Rise of robots fuels slavery threat for Asian factory workers

A visitor shakes hands with a humanoid robot at 2018 China International Robot Show in Shanghai, China on July 4, 2018. (Tang Yanjun/CNS via REUTERS)
Updated 12 July 2018
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Rise of robots fuels slavery threat for Asian factory workers

  • Drastic job losses due to the growth of automation in Southeast Asia could produce a spike in labor abuses and slavery in global supply chains, said risk consultancy Verisk Maplecroft.
  • More than half of workers in Cambodia, Indonesia, Thailand, Vietnam and the Philippines — at least 137 million people — risk losing their jobs to automation in the next two decades, the ILO says.

LONDON: The rise of robots in manufacturing in Southeast Asia is likely to fuel modern slavery as workers who end up unemployed due to automation face abuses competing for a shrinking pool of low-paid jobs in a “race to the bottom,” analysts said on Thursday.
Drastic job losses due to the growth of automation in the region — a hub for many manufacturing sectors from garments to vehicles — could produce a spike in labor abuses and slavery in global supply chains, said risk consultancy Verisk Maplecroft.
More than half of workers in Cambodia, Indonesia, Thailand, Vietnam and the Philippines — at least 137 million people — risk losing their jobs to automation in the next two decades, the United Nations’ International Labour Organization (ILO) says.
The risk of slavery tainting supply chains will spiral as workers who lose their jobs due to increased robot manufacturing will be more vulnerable to workplace abuses as they jostle for fewer jobs at lower wages, said Alexandra Channer of Maplecroft.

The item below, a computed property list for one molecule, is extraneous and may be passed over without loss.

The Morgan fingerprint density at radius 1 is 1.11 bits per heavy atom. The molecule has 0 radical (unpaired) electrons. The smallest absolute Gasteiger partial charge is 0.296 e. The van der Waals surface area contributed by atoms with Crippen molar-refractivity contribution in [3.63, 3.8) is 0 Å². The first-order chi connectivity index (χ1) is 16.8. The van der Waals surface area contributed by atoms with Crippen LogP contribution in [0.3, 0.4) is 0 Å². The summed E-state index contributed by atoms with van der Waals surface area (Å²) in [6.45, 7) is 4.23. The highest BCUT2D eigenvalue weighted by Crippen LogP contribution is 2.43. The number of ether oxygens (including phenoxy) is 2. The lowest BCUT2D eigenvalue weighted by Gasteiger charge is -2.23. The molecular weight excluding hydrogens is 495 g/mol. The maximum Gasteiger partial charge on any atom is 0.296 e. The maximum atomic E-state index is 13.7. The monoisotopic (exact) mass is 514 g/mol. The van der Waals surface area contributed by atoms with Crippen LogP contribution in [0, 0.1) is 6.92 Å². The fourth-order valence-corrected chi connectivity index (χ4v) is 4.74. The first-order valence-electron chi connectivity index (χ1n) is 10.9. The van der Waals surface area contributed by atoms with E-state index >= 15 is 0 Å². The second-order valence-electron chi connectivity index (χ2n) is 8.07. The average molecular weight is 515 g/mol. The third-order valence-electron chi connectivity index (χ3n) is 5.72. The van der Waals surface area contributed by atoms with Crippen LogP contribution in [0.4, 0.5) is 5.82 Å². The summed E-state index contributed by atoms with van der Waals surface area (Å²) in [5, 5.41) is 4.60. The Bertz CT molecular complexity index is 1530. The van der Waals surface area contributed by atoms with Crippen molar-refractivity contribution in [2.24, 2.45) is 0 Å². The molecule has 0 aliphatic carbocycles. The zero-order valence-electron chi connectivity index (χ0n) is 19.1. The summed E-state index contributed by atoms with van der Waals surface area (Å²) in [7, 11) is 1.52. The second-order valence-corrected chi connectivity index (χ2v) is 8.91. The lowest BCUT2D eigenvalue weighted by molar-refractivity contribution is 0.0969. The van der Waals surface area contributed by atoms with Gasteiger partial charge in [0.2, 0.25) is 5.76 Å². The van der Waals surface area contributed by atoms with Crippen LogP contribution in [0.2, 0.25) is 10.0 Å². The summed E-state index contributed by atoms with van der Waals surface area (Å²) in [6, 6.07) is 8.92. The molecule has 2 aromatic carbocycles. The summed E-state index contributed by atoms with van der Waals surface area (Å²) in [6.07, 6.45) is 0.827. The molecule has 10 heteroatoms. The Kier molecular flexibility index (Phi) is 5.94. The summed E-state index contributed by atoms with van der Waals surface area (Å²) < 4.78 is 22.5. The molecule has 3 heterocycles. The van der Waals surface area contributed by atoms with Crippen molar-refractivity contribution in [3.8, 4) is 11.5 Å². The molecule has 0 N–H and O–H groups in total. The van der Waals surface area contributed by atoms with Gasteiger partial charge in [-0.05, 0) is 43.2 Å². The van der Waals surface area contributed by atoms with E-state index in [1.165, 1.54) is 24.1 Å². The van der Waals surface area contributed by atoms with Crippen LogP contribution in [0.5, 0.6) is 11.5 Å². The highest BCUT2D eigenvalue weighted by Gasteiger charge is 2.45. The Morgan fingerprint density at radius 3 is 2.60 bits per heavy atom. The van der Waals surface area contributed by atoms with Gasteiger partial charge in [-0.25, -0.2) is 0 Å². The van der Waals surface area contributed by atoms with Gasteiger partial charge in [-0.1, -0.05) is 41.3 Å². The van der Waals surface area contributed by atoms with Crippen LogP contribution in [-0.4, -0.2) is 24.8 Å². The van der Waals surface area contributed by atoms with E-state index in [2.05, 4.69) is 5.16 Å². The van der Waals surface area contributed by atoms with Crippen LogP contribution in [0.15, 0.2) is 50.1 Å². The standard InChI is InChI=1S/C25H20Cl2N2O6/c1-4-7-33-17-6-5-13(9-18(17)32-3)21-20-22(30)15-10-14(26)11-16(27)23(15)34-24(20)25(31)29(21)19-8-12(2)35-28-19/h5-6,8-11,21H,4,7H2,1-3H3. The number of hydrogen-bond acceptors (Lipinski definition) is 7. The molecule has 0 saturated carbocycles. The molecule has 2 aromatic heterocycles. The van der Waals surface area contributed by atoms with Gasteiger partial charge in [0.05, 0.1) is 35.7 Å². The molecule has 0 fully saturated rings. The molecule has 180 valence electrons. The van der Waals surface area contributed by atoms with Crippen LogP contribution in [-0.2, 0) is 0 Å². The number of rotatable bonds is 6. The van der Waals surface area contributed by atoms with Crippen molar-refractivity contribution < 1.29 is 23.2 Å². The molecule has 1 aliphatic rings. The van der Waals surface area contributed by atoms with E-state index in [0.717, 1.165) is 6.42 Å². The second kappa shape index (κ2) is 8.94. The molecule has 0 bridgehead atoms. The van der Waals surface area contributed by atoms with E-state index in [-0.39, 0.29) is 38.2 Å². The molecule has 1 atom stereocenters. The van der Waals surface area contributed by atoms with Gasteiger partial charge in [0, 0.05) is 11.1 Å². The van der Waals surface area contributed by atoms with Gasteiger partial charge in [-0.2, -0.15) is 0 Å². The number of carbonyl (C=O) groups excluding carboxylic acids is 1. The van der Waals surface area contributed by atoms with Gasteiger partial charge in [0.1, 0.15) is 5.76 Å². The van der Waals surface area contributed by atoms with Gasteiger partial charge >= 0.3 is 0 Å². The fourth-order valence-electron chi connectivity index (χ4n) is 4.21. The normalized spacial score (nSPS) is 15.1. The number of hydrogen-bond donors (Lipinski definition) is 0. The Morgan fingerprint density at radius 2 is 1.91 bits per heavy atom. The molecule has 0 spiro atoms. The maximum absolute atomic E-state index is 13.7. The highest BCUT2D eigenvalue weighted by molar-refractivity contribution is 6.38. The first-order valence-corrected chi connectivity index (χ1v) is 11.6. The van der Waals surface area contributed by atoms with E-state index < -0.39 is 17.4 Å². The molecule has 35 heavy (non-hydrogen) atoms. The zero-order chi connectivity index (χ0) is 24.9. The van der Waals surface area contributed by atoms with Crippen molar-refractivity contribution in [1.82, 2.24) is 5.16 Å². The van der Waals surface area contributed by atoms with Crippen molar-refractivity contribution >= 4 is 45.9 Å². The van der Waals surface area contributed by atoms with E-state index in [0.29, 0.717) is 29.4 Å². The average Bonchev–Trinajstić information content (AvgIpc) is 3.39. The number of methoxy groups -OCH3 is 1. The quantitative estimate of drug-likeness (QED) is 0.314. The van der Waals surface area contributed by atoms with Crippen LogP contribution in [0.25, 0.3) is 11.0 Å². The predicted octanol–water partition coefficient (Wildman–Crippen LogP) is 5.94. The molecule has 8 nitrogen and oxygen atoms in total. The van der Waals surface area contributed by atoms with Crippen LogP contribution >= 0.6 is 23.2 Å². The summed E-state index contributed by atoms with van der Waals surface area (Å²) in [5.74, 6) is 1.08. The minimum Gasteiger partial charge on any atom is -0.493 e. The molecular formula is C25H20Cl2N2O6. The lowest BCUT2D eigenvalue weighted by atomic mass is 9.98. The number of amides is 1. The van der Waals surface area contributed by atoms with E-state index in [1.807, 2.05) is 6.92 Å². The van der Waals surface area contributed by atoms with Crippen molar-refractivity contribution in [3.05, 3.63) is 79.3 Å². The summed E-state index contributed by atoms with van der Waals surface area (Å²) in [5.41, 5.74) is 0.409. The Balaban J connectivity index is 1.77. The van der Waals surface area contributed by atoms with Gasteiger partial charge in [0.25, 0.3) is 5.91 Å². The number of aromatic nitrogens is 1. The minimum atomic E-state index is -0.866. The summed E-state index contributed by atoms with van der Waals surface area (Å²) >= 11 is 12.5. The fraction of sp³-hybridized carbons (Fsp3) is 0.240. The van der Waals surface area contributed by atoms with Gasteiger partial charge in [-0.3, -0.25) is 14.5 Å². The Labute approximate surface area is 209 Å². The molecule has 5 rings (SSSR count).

“Displaced workers without the skills to adapt or the cushion of social security will have to compete for a diminishing supply of low-paid, low-skilled work in what will likely be an increasingly exploitative environment,” she said.
“Without concrete measures from governments to adapt and educate future generations to function alongside machines, it could be a race to the bottom for many workers,” the head of human rights at Britain-based Maplecroft said in a statement.
Farming, forestry and fishing, manufacturing, construction, retail and hospitality are the sectors in Southeast Asia where workers are most likely to be replaced by robots, Maplecroft said in an annual report, with Vietnam the country at most risk.
Workers in the garment, textile and footwear industry — mostly women in countries such as Cambodia and Vietnam — face the biggest threat from automation in the region, Maplecroft said.
The five countries the report lists are already considered high-risk for modern slavery as labor abuses are rife, wages low and the workforce dependent on low-skilled jobs, the firm said, with automation set to make things worse.
“Automation has always posed a risk to low-skilled jobs, but governments and business can determine how it impacts on workers,” said Cindy Berman of the Ethical Trading Initiative, a group of unions, firms and charities promoting workers’ rights.